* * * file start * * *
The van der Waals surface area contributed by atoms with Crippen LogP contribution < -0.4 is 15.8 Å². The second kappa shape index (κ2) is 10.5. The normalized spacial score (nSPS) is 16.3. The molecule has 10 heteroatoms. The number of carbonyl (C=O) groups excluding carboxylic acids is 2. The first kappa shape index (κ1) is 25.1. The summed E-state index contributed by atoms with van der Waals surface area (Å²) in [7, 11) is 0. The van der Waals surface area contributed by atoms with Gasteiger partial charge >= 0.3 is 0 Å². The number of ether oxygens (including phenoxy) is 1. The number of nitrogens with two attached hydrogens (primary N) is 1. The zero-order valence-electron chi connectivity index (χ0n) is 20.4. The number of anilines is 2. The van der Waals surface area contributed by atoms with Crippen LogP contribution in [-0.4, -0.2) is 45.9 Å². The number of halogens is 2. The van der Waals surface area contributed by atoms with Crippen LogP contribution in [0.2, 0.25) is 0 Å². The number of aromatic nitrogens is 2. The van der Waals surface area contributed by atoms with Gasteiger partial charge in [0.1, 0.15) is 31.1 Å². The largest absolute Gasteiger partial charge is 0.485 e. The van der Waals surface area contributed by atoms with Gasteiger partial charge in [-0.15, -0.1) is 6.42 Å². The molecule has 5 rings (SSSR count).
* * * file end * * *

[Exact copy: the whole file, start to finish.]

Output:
The van der Waals surface area contributed by atoms with Crippen LogP contribution < -0.4 is 15.8 Å². The second kappa shape index (κ2) is 10.5. The normalized spacial score (nSPS) is 16.3. The molecule has 10 heteroatoms. The number of carbonyl (C=O) groups excluding carboxylic acids is 2. The first kappa shape index (κ1) is 25.1. The summed E-state index contributed by atoms with van der Waals surface area (Å²) in [7, 11) is 0. The van der Waals surface area contributed by atoms with Gasteiger partial charge >= 0.3 is 0 Å². The number of ether oxygens (including phenoxy) is 1. The number of nitrogens with two attached hydrogens (primary N) is 1. The zero-order valence-electron chi connectivity index (χ0n) is 20.4. The number of anilines is 2. The van der Waals surface area contributed by atoms with Crippen LogP contribution in [-0.4, -0.2) is 45.9 Å². The number of halogens is 2. The van der Waals surface area contributed by atoms with Crippen LogP contribution in [0.2, 0.25) is 0 Å². The number of aromatic nitrogens is 2. The van der Waals surface area contributed by atoms with Gasteiger partial charge in [0.1, 0.15) is 31.1 Å². The largest absolute Gasteiger partial charge is 0.485 e. The van der Waals surface area contributed by atoms with Gasteiger partial charge in [-0.15, -0.1) is 6.42 Å². The molecule has 5 rings (SSSR count).